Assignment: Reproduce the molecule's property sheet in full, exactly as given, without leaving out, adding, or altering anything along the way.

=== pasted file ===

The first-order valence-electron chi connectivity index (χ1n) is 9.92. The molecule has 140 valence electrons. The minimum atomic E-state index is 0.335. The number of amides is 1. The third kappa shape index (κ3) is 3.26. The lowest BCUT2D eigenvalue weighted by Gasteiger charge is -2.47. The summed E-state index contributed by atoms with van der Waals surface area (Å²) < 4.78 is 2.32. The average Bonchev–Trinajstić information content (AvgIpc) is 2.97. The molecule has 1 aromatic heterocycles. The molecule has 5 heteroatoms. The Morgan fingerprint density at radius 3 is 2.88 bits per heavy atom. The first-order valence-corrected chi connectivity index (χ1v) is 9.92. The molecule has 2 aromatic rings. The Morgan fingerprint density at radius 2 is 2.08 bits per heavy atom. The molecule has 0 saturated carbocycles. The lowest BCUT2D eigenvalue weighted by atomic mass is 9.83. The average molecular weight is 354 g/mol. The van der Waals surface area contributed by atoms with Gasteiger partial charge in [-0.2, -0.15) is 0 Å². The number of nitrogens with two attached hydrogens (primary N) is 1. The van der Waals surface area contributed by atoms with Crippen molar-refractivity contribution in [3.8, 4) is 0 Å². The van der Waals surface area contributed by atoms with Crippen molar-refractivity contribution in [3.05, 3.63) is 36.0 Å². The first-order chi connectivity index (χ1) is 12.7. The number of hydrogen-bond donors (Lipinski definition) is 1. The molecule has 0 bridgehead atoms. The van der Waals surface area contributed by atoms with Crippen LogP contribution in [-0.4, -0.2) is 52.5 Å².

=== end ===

The first-order valence-electron chi connectivity index (χ1n) is 9.92. The molecule has 140 valence electrons. The minimum atomic E-state index is 0.335. The number of amides is 1. The third kappa shape index (κ3) is 3.26. The lowest BCUT2D eigenvalue weighted by Gasteiger charge is -2.47. The summed E-state index contributed by atoms with van der Waals surface area (Å²) < 4.78 is 2.32. The average Bonchev–Trinajstić information content (AvgIpc) is 2.97. The molecule has 1 aromatic heterocycles. The molecule has 5 heteroatoms. The Morgan fingerprint density at radius 3 is 2.88 bits per heavy atom. The first-order valence-corrected chi connectivity index (χ1v) is 9.92. The molecule has 2 aromatic rings. The Morgan fingerprint density at radius 2 is 2.08 bits per heavy atom. The molecule has 0 saturated carbocycles. The lowest BCUT2D eigenvalue weighted by atomic mass is 9.83. The average molecular weight is 354 g/mol. The van der Waals surface area contributed by atoms with Gasteiger partial charge in [-0.2, -0.15) is 0 Å². The number of nitrogens with two attached hydrogens (primary N) is 1. The van der Waals surface area contributed by atoms with Crippen molar-refractivity contribution in [3.8, 4) is 0 Å². The van der Waals surface area contributed by atoms with Crippen molar-refractivity contribution in [3.05, 3.63) is 36.0 Å². The first-order chi connectivity index (χ1) is 12.7. The number of hydrogen-bond donors (Lipinski definition) is 1. The molecule has 0 bridgehead atoms. The van der Waals surface area contributed by atoms with Crippen LogP contribution in [-0.4, -0.2) is 52.5 Å².